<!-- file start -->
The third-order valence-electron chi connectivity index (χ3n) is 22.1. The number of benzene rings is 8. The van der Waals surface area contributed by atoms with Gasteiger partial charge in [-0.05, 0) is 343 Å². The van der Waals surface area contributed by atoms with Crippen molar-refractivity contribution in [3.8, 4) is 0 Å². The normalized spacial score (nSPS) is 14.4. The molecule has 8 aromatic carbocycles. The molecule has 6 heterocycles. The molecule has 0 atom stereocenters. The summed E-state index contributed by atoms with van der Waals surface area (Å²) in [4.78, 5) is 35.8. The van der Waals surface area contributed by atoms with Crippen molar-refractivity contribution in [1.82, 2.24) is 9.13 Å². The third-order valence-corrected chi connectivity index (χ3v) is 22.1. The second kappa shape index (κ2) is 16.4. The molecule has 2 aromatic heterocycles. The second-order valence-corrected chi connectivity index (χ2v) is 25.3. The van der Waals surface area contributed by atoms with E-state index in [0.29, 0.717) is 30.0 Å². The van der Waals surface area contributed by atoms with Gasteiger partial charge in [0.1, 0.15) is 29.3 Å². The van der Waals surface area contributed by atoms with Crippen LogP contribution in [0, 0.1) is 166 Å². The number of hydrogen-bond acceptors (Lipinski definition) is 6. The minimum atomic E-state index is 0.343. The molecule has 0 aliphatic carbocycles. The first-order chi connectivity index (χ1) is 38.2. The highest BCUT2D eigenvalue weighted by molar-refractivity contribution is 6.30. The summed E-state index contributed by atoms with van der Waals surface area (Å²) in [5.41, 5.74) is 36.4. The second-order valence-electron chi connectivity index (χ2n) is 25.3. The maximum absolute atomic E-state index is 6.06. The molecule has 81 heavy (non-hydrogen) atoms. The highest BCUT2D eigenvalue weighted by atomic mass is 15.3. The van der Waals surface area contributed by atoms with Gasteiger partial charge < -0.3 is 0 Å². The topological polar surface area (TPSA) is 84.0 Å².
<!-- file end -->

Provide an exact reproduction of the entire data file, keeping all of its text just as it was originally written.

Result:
The third-order valence-electron chi connectivity index (χ3n) is 22.1. The number of benzene rings is 8. The van der Waals surface area contributed by atoms with Gasteiger partial charge in [-0.05, 0) is 343 Å². The van der Waals surface area contributed by atoms with Crippen molar-refractivity contribution in [3.8, 4) is 0 Å². The normalized spacial score (nSPS) is 14.4. The molecule has 8 aromatic carbocycles. The molecule has 6 heterocycles. The molecule has 0 atom stereocenters. The summed E-state index contributed by atoms with van der Waals surface area (Å²) in [4.78, 5) is 35.8. The van der Waals surface area contributed by atoms with Crippen molar-refractivity contribution in [1.82, 2.24) is 9.13 Å². The third-order valence-corrected chi connectivity index (χ3v) is 22.1. The second kappa shape index (κ2) is 16.4. The molecule has 2 aromatic heterocycles. The second-order valence-corrected chi connectivity index (χ2v) is 25.3. The van der Waals surface area contributed by atoms with E-state index in [0.29, 0.717) is 30.0 Å². The van der Waals surface area contributed by atoms with Gasteiger partial charge in [0.1, 0.15) is 29.3 Å². The van der Waals surface area contributed by atoms with Crippen LogP contribution in [0, 0.1) is 166 Å². The number of hydrogen-bond acceptors (Lipinski definition) is 6. The minimum atomic E-state index is 0.343. The molecule has 0 aliphatic carbocycles. The first-order chi connectivity index (χ1) is 38.2. The highest BCUT2D eigenvalue weighted by molar-refractivity contribution is 6.30. The summed E-state index contributed by atoms with van der Waals surface area (Å²) in [5.41, 5.74) is 36.4. The second-order valence-electron chi connectivity index (χ2n) is 25.3. The maximum absolute atomic E-state index is 6.06. The molecule has 81 heavy (non-hydrogen) atoms. The highest BCUT2D eigenvalue weighted by atomic mass is 15.3. The van der Waals surface area contributed by atoms with Gasteiger partial charge < -0.3 is 0 Å². The topological polar surface area (TPSA) is 84.0 Å².